Hawaii Book and Music Festival: The 8th annual festival runs May 18 to 19 and features Kaui Hart Hemmings, Maxine Hong Kingston and Julia Flynn Siler, the author of a new history of the U.S takeover of Hawaii. hawaiibookandmusicfestival.org
Iolani Palace: The docent tours are more expensive ($21.75) than the self-guided tours ($14.75), but worth it, since the guides are extensively versed in the history of this landmark, the only former royal residence on U.S. soil. iolanipalace.org
Kumu Kahua Theatre: Local dramas by local writers. Typical: a poignant kitchen-sink drama about three old Okinawan sisters – with, literally, a kitchen sink in it. kumukahua.org
Plantation Village: Workers were brought from all over the world to work on the sugar plantations of Hawaii. With its evocative worker houses, the museum gives a great overview of how Hawaii became, arguably, the world first multicultural society. hawaiiplantationvillage.org
WHERE TO STAY
Ilikai Hotel and Suites: Sarah Vowell stayed in this Waikiki high-rise when researching her chatty history of Hawaii, Unfamiliar Fishes. The suites (from about $220 a night) are large; some are being remodeled in a suave boutique style, away from the sort of classic Miami Beach style of the others. Both have their fans. ilikaihotel.com
New Otani Kaimana Beach Hotel: This lesser-known gem is at the less populated end of Waikiki, with rare access right onto the beach. Its downstairs is Hawaii casual, with a beachside restaurant under a hau tree that Robert Louis Stevenson wrote about – but its suites are Tokyo elegant. Rooms from $175. kaimana.com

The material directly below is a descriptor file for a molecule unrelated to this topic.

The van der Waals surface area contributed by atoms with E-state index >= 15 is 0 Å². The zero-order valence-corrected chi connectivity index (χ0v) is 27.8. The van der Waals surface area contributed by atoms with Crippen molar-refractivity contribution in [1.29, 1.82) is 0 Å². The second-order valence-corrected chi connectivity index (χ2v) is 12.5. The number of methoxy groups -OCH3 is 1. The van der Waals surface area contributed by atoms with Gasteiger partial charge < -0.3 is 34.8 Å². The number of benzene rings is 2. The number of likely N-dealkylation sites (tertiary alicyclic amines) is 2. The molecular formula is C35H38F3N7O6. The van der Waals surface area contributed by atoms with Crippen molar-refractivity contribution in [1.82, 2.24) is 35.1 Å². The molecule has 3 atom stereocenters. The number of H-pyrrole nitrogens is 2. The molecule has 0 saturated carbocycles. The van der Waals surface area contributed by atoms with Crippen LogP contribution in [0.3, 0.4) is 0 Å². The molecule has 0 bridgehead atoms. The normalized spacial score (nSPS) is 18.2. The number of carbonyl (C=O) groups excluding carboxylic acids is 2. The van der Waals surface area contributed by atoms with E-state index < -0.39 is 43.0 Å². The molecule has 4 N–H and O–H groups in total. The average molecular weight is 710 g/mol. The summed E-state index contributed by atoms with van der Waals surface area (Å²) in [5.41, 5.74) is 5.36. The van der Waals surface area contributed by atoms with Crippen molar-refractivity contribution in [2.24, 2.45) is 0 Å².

WHERE TO EAT
Prima: Descendants author Kaui Hart Hemmings's favourite restaurant in her pretty hometown of Kailua. primahawaii.com
Rainbow Drive-In: Among President Barack Obama's first stops when he returns to his home state is this fast-food joint to get one of its famous plate lunches, with a mishmash of foods from all over the world. rainbowdrivein.com
Salt Kitchen and Tasting Bars: The partners behind this popular eatery once salted a pig and dined on everything from snout to tail; sometime during the feast the idea of this restaurant was born. The vibe here is lively and hip. You must try the fried oysters. salthonolulu.com
WHAT TO READ
Democracy (Simon & Schuster, 1984): This is among Joan Didion’s best, but least celebrated novels. It features a Kennedy-esque couple, with a wife whose family are members of the Hawaiian elite. In that Didion way, it both critiques and celebrates the American empire, and shows Hawaii’s role in some of the wars, covert and overt, that the United States fought last century in and around the Pacific.
The Descendants (Random House, 2007): Kaui Hart Hemmings’s book and the movie it inspired are credited by locals with getting a certain slice of island life just right. The society seems casual and easygoing, but much is brewing underneath the aloha-to-all surface.
Mark Twain in Hawaii (Mutual Publishing, 1990): His travels around the island on his nag, Oahu, remain vivid, relevant reading – and he gets in a good joke, often at his own expense, almost every page.
Saturday Night at the Pahala Theatre (Bamboo Ridge Press, 1993): Lois-Ann Yamanaka’s book of dramatic monologues by various teenagers, revisits, with humour and honesty, the human wreckage of the plantation system.
Unfamiliar Fishes (Riverhead, 2011): Sarah Vowell’s bestseller aptly conjures up the royal period – and the skulduggery that ended it. A visitor from the mainland, she nonetheless makes penetrating observations about how this history makes itself felt in the present day.
Hawaii (Fawcett, 1959): Nothing if not comprehensive, James A. Michener takes the islands from their volcanic formation, through settlement by Polynesians, to the mid-20th century.
Writer travelled courtesy of the Oahu Visitors Bureau.
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